David Drebin 5:31
That’s a great question. I never wanted to be the trendy restaurant, I always wanted to be the classic restaurant I, whenever I travel, I always ask the concierge in the hotels on the thing, what are the classic restaurants in the town, I don’t want to go to the hot new place. Because I always want it to be classic and not trendy. And a lot of artists don’t have a sustainable long term career because they’re sorry, there’s one there sorry, because they’re too busy trying to be cool. And they get into it for the wrong reasons. So for me, it was all about being classic. And the work that I made 20 years ago, still relevant and in demand today. I was never the hot artists. I was always extremely consistent all over the world.

george grombacher 6:23
And does that come naturally to you? Consistency.

David Drebin 6:27
And it really, it really does come naturally to me. I never stop. I never stopped building and maintaining relationships. That’s the key watering plants, building relationships, maintaining relationships, and trying to find the right people to surround yourself with. That is the number one biggest focus for me because I already have the work. It’s about finding other people to share the pie with.

And that could be that could be anybody. I also

No, no, no, this is what I really think. Okay. And I probably shouldn’t say this on a podcast, but I’m gonna say it anyway, I built up a very, very huge inventory system of works that are in demand all over the world. And what I have learned is that people are loyal to money, and are never really loyal to me. So I have this huge pool of inventory that people want. And they contact me generally when they want a piece of the pie. I never think they’re contacting me because they like me. They’re contacting me because they want money, and they want a piece of the pie. But I never did this for money. But the others I work with generally do this for money. But I don’t do this for money. So I feel like they’re loyal to the money. So no problem. I’m going to create a pie with a lot of money, and I’m gonna share my pie with you because you’re loyal to money. And that’s okay. That’s life. That’s your Bible. Okay.

george grombacher 7:55
So you talk about your your inventory. This is works by David Drebin art you’ve created.

David Drebin 8:04
Yes, I make I make neon affiliations, photographs, Diamond Dust prints, I make lenticulars. And I make them all in a very small limited edition. And I have distribution with the finest galleries all over the world. So my decisions are very small. We know how to create a demand for the word works. And galleries love to sell the work because they love the money. I think sometimes galleries don’t really care what the work is, as long as they’re making money. That’s what I really believe. And that’s okay. Because it is a business for them. Galleries are the middlemen between artists and collectors and I don’t sell my work directly to collectors. So galleries are necessary. But find galleries all over the world and I share my pie with the galleries who are loyal to money more than they’re loyal to me. And that’s okay.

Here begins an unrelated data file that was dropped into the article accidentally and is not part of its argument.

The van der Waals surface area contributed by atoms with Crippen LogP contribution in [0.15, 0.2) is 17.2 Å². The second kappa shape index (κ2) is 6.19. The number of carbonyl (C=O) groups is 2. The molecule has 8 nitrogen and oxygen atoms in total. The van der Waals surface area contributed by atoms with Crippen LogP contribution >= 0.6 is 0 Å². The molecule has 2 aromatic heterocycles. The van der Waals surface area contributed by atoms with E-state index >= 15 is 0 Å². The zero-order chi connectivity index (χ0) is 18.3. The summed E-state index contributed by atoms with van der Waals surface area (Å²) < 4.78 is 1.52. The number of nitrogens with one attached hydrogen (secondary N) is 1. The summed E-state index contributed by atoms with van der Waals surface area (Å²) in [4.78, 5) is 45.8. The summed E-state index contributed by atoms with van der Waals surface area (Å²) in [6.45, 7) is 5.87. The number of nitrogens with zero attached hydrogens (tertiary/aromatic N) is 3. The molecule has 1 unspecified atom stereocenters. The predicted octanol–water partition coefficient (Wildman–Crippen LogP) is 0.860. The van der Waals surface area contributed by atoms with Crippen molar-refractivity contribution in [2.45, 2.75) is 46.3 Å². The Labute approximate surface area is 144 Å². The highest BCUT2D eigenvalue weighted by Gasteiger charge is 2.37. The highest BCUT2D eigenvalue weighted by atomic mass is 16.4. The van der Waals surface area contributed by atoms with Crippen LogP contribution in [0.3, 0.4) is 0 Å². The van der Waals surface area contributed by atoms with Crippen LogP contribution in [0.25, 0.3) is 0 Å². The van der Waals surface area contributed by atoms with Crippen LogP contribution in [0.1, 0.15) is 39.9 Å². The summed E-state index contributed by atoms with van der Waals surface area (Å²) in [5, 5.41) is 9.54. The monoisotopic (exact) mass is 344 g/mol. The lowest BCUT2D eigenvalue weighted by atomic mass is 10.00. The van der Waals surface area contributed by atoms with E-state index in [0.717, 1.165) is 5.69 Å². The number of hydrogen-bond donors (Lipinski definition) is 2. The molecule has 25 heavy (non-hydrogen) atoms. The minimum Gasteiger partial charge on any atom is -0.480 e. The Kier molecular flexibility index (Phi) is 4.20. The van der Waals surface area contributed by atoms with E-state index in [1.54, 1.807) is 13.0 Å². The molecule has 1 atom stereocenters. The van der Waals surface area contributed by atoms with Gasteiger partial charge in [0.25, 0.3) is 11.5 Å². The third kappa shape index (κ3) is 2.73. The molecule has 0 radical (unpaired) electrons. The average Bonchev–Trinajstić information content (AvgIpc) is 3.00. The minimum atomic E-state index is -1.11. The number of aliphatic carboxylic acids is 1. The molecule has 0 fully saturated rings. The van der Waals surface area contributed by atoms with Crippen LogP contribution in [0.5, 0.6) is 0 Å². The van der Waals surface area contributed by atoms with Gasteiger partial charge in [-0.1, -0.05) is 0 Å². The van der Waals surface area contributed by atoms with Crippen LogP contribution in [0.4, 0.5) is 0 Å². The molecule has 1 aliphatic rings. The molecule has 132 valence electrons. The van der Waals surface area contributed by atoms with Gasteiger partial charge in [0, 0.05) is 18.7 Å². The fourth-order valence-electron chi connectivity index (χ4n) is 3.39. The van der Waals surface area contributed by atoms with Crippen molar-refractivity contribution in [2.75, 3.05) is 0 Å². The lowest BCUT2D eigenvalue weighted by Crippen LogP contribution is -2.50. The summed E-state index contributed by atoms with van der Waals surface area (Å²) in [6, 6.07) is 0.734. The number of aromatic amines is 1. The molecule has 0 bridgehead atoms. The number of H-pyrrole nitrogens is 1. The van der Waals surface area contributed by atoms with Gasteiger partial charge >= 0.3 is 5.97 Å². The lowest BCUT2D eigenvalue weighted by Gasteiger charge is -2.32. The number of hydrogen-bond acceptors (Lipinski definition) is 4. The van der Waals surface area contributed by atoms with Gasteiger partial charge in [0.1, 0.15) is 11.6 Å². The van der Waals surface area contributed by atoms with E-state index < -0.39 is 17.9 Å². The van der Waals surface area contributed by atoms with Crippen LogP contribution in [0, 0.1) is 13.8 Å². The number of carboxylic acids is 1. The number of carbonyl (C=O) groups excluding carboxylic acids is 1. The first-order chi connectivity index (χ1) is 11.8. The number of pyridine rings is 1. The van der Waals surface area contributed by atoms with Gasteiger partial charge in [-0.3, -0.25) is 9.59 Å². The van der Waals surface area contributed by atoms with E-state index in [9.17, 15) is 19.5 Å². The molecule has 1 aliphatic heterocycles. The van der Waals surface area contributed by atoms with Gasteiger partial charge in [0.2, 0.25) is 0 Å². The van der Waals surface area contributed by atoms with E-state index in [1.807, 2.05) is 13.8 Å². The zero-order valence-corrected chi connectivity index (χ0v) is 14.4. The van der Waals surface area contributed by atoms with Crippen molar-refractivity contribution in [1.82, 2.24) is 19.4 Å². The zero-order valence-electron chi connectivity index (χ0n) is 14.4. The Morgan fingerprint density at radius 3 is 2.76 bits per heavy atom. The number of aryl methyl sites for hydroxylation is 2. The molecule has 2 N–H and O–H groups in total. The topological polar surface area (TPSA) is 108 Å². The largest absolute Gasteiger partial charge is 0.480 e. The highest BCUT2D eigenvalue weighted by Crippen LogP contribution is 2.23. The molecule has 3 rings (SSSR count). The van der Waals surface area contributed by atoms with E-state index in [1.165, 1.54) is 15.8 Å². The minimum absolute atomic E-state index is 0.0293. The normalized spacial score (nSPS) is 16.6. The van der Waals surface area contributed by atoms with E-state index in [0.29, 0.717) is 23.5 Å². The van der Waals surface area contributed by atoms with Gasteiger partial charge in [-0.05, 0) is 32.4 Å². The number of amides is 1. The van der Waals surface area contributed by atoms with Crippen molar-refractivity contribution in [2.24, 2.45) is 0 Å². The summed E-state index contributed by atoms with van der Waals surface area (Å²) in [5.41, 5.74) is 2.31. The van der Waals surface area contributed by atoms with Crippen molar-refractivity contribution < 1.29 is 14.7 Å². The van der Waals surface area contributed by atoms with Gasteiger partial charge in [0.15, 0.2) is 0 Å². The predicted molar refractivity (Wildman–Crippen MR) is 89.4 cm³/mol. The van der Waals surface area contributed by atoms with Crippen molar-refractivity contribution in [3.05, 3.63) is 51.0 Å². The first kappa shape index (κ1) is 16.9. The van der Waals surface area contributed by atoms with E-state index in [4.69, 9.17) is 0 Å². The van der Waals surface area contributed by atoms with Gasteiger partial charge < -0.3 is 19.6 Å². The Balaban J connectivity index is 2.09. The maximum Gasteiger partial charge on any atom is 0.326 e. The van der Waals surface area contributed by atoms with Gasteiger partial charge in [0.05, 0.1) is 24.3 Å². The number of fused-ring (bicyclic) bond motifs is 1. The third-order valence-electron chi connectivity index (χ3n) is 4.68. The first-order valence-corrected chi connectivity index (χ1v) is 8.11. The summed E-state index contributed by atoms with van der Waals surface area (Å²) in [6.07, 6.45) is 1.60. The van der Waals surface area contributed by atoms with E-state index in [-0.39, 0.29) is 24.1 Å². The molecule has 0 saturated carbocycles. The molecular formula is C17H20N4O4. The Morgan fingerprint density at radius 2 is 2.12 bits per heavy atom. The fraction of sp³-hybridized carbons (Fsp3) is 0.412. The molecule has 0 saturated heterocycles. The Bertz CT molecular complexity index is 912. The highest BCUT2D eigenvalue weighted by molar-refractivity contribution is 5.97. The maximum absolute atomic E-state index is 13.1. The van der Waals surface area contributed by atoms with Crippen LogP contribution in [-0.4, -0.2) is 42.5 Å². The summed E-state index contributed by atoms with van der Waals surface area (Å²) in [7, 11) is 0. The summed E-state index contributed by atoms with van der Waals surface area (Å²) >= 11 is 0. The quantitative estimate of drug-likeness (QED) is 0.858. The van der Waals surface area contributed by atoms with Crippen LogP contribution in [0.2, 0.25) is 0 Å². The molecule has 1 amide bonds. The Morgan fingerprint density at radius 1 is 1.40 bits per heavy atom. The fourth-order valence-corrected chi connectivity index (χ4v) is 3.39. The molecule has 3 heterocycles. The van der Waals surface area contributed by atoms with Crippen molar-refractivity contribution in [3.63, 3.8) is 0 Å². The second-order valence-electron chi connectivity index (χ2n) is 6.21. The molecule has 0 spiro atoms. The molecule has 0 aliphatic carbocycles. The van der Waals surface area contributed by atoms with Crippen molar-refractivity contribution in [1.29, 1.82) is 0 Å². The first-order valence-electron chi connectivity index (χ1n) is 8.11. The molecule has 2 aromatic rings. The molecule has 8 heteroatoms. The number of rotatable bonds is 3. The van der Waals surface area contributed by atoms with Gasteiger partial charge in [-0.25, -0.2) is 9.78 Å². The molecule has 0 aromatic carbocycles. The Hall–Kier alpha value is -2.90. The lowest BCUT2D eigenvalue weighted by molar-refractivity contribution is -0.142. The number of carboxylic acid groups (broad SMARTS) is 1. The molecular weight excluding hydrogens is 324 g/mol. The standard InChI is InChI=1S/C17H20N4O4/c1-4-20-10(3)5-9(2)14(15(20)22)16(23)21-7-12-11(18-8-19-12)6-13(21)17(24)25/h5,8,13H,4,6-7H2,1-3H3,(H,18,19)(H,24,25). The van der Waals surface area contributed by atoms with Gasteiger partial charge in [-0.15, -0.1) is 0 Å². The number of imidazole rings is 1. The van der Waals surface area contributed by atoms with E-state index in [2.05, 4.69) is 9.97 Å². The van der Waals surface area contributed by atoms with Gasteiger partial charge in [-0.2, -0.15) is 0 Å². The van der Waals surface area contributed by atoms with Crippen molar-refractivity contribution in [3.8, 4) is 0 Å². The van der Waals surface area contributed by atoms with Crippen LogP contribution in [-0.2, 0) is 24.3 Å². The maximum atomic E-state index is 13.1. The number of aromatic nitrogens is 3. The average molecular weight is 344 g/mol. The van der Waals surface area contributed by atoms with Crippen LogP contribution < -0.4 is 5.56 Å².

george grombacher 8:59
When did you figure that out? Or sad because figure that out. And now

David Drebin 9:05
economy kind of makes me sad. Sorry to interrupt, but it kind of makes me sad to figure it out. But that’s that’s life. And I’m a very happy, sad, happy, sad, sad, happy, happy, sad person. I’m always happy and I’m always kind of sad, because that’s the reality but I’m happy because I know the reality. But it makes me sad but also makes me happy because I understand the way people think and people are thinking about their own survival. They’re not thinking about David Drebin. Now I’m doing the thinking, how can I make money with it off David Drebin? I really believe that and if if any artist thinks otherwise, then they’re not realistic with running a business. That’s what business is providing value for other people, which is what I do. I know how to make artworks that people really want. And I’ve done it for a very long time.

Isn’t Thinking I realize I ask you a pretty stupid question. They’re like, why would you be sad about that? Now, it’d be like, if I were talking to somebody who the majority of their customers come through Facebook ads? Well, Facebook doesn’t give a shit about, you know, whatever is you’re selling, they’re interested in making money. So it’s a, it’s a mutually beneficial relationship. So why would your relationship with galleries be any different now if you were making art, just to make money, because of what you know that people are going to buy, and you didn’t really give a shit about them? You just wanted the money, then that would be different.

I don’t do this for money. Right? I’ve never done this for money. I do this because I have a need to create. And the money is a byproduct of winning.

So it’s never been about the money for me, ever. And I feel bad for people who just work for money.